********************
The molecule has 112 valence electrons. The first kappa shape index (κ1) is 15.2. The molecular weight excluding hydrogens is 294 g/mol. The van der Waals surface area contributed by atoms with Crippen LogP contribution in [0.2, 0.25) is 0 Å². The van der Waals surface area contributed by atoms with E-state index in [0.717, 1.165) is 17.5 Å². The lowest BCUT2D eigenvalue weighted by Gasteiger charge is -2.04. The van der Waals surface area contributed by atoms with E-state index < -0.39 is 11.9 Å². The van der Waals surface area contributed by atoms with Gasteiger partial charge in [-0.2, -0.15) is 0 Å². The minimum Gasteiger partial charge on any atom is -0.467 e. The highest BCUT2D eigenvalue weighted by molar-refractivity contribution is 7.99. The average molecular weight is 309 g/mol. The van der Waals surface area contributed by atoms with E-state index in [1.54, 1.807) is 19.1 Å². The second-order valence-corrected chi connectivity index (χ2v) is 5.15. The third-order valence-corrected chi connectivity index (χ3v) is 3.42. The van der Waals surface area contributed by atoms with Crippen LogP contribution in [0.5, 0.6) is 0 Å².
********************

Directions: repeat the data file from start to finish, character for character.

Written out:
The molecule has 112 valence electrons. The first kappa shape index (κ1) is 15.2. The molecular weight excluding hydrogens is 294 g/mol. The van der Waals surface area contributed by atoms with Crippen LogP contribution in [0.2, 0.25) is 0 Å². The van der Waals surface area contributed by atoms with E-state index in [0.717, 1.165) is 17.5 Å². The lowest BCUT2D eigenvalue weighted by Gasteiger charge is -2.04. The van der Waals surface area contributed by atoms with E-state index < -0.39 is 11.9 Å². The van der Waals surface area contributed by atoms with Gasteiger partial charge in [-0.2, -0.15) is 0 Å². The minimum Gasteiger partial charge on any atom is -0.467 e. The highest BCUT2D eigenvalue weighted by molar-refractivity contribution is 7.99. The average molecular weight is 309 g/mol. The van der Waals surface area contributed by atoms with E-state index in [1.54, 1.807) is 19.1 Å². The second-order valence-corrected chi connectivity index (χ2v) is 5.15. The third-order valence-corrected chi connectivity index (χ3v) is 3.42. The van der Waals surface area contributed by atoms with Crippen LogP contribution in [0.5, 0.6) is 0 Å².